Posts Tagged ‘EXMPP’

How to handle presence stanzas using EXMPP

August 10, 2010 Leave a comment

I have written many posts this year about EXMPP and XMPP; we discussed about message stanzas and IQ stanzas therefore I would like to tell you something about presence handling today, so that you would be able to start some implementation by yourselves.

Presence in XMPP is used to communicate to other users our status (e.g “online”, “do not disturb”, “away”, etc etc); let’s see how we can improve our component by exploiting this kind of stanzas.

In a previous post we saw how to handle user subscription, anyhow we didn’t take in consideration the fact that many times one user can be connected to the server with a status different than “online”…we don’t want our bot to become a spamming machine, users should receive notifications only if they are using an “online” status.

How can we achieve this?

Ok, first of all our bot should subscribe to user’s presence during the registration process, this way we could understand whether to send the notifications or not; we can do this by using the following functions:

subscribe_to_presence(JID) ->
    CompAddr = ?XMLCDATA(<>),
    Presence = ?XMLEL4(?NS_USER_NICKNAME, 'nick', [], [CompAddr]),
    exmpp_xml:append_child(make_presence(JID, <<"subscribe">>), Presence).

make_presence(JID, Type) ->
    From = ?XMLATTR('from', ?COMPONENT_ADDRESS),
    PresenceType = ?XMLATTR('type', Type),
    Presence = ?XMLEL4(?NS_COMPONENT_ACCEPT, 'presence', [PresenceType, From], []),
    exmpp_stanza:set_recipient(Presence, JID).

so that we can send to the user the following stanzas:

<presence from="mod_xxxxx.localhost" 
  type="subscribe" to="user@localhost" 
  id="Component-985548963" >
<nick xmlns="">mod_xxxxx.localhost</nick>

If you are using PSI, you will receive this:

Component asks for presence subscription

Component asks for presence subscription


In the previous code, ?COMPONENT_ADDRESS is nothing more than the address of our component (e.g. mod_xxxxx.domain), it is just the address to which the user should send his status updates; at this point if the user sends back a presence stanza with the attribute type set to “subscribed” the process is successful, and in you PSI your user will have a new Agents/Transports contact in his roster.

Component in now in user's roster

Component in now in user's roster


Now one can say: “Hey! Wait a second! What are ?XMLCDATA, ?XMLEL4, ?XMLATTR and ?NS_USER_NICKNAME?”, well let’s say that in previous posts I didn’t tell you all the truth: if you include in your module the library exmpp_xml.hrl with:


you will be able to build xml elements and xmlcdata with this easier sintax 🙂 , I suggest you to take a look at that file, so that you will see all the other functions provided.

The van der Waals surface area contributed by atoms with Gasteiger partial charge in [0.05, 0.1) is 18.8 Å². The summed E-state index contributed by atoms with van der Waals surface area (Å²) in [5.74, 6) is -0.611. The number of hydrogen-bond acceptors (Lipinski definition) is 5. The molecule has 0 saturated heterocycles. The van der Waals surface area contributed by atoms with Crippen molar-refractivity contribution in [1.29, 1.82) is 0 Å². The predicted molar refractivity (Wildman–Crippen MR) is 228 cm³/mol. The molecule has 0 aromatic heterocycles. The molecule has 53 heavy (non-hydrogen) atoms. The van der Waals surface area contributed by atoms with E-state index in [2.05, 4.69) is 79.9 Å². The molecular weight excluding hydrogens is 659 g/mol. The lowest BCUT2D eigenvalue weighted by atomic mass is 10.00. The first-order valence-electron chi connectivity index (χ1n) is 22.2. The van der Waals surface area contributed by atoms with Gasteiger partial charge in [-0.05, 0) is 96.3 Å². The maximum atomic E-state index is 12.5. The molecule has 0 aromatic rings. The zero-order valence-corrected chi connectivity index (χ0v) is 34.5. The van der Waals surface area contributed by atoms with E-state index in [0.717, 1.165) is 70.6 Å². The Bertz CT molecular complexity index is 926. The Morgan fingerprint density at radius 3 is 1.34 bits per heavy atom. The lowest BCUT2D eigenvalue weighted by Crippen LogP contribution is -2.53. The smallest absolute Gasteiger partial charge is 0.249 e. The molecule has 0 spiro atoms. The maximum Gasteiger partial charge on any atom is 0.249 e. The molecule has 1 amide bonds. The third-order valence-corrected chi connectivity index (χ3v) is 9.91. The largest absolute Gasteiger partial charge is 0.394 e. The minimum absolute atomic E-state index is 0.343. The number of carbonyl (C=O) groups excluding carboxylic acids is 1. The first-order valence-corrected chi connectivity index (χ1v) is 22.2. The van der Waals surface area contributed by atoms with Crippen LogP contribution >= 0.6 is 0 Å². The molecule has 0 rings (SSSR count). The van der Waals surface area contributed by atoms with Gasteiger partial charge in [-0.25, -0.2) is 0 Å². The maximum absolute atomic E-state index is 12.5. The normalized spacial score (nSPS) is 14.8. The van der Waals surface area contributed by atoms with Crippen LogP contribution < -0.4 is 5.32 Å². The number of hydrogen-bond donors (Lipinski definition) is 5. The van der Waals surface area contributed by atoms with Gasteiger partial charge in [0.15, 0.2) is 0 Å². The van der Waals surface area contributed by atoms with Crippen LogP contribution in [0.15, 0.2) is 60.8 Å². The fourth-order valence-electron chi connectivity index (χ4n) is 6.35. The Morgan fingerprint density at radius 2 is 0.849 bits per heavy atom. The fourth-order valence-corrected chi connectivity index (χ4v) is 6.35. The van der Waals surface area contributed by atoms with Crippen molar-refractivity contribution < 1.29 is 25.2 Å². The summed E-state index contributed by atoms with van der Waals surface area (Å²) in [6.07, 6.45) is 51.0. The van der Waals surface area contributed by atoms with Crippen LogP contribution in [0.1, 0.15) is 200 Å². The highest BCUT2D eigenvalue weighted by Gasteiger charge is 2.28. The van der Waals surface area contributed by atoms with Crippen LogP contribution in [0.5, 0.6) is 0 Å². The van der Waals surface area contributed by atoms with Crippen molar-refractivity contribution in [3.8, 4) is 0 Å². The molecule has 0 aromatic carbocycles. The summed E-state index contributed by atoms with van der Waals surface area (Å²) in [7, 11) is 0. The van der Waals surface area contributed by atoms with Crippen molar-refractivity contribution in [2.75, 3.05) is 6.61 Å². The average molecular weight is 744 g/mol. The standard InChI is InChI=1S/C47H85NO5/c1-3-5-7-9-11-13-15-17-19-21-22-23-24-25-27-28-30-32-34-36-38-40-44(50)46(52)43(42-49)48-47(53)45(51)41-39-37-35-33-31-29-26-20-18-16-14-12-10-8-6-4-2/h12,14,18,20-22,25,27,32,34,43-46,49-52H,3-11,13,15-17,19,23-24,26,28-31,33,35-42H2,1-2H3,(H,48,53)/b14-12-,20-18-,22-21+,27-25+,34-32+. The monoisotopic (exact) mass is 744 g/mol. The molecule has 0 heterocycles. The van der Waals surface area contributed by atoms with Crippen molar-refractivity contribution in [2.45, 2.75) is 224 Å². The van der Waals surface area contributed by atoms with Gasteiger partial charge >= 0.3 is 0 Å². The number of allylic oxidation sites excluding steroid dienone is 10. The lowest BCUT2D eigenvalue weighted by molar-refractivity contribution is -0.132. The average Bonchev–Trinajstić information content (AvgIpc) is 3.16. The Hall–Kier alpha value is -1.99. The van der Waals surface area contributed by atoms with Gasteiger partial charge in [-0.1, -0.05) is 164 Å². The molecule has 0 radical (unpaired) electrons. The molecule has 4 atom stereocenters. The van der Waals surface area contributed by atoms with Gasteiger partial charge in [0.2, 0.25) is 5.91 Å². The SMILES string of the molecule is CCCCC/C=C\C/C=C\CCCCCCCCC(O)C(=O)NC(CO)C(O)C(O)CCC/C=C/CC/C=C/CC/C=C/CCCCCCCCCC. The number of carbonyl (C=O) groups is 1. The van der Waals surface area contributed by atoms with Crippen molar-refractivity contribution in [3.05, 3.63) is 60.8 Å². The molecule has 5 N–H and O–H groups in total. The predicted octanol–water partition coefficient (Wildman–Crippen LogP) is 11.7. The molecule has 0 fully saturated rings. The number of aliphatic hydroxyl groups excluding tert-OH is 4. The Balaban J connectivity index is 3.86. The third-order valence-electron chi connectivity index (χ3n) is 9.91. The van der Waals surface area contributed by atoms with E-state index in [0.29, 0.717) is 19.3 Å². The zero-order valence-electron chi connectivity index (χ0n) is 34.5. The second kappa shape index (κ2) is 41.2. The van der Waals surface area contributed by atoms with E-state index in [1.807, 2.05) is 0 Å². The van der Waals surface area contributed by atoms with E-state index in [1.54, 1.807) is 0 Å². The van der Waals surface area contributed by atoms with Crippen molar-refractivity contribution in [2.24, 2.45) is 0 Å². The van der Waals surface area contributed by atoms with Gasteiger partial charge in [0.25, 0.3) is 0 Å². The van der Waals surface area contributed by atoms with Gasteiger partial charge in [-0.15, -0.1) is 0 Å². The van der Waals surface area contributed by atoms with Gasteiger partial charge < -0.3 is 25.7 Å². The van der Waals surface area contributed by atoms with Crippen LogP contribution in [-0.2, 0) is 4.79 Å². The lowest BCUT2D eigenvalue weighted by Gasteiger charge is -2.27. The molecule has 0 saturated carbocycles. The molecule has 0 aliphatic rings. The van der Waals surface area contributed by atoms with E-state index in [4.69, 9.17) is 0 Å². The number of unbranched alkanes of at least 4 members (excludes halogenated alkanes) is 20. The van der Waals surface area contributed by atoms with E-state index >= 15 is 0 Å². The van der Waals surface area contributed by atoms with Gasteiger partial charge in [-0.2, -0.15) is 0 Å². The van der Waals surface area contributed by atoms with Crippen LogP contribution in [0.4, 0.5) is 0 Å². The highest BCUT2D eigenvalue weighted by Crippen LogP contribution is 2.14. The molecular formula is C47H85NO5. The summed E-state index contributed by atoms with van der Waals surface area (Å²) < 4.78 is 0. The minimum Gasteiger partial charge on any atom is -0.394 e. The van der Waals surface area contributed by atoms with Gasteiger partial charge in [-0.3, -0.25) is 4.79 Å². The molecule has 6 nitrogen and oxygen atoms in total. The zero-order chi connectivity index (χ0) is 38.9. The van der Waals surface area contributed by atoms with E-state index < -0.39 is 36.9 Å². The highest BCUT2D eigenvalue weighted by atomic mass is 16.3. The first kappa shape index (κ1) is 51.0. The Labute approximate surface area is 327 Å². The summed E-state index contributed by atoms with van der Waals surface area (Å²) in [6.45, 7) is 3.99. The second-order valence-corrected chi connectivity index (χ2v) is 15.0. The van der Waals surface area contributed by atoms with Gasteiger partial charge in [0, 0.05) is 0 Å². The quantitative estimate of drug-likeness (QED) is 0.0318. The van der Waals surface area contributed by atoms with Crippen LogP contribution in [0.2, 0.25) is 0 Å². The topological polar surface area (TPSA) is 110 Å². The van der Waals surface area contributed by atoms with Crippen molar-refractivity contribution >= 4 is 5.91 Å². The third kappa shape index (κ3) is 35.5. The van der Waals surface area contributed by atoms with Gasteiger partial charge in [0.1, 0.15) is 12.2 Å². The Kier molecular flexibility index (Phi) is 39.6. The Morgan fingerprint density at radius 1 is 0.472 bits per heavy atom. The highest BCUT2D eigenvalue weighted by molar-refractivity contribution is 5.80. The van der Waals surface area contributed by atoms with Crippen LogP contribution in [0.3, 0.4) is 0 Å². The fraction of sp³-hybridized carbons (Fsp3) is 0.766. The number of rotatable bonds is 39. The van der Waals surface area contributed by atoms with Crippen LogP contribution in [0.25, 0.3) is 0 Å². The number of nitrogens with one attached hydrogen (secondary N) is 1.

Another smart thing to do is to include the library exmpp_nss.hrl:


this way you will be able to use a set of macros for the different namespaces, instead of declaring them by yourselves.

Now what? Well, we should process the presence stanzas as we did for messages and IQs; as I told you before I want to send notifications only to user whose status is set to “online”, thus we should upgrade our mnesia user_table whenever a presence stanza is received, we can do it using the following code:

                          type_attr=_Type, raw_packet=Presence}) ->
    Status = exmpp_presence:get_show(Presence),
    From = exmpp_jid:parse(exmpp_stanza:get_sender(Presence)),
    BareFrom = binary_to_list(exmpp_jid:prep_bare_to_binary(From)),

    case get_subscription(BareFrom) of
	{subscribed, UId, Pwd} ->
	    mnesia:dirty_write({user_table, BareFrom, Status, UId, Pwd});
	_ ->

And this is done! Now we can select all the users whose status in online using:

mnesia:dirty_index_read(user_table, online, presence).

We can use this function because we set the field presence as a secondary index while creating the Mnesia scheme.

And for today this is all!

How to provide In-Band Registration to users

June 15, 2010 Leave a comment

As you should already know, I am currently working (when I have some free time) to an External Component for Jabber servers which is supposed to be a sort of interface to some Twitter functionalities that I’m not going to explain within this post.

We saw a couple of posts ago, that some information are mandatory in order to exploits Twitter APIs, so we implemented by using Mnesia and Erlang two functions for storing Twitter username and password of our customers; those data should be provided to our component by the user using In-Band Registration, the XEP-0077 of XMPP Protocol).

In few lines we can say that XEP-0077 is a method for in-band registration with instant messaging servers and associated services. In-band registration allows an entity to register with a host, cancel an existing registration with a host, or change a password with a host where the host can be either a server or service.

I strongly suggest you to read the extension’s specs on the web page; I’m not going to write them here since brevity is the soul of wit, and tediousness the limbs and outward flourishes”.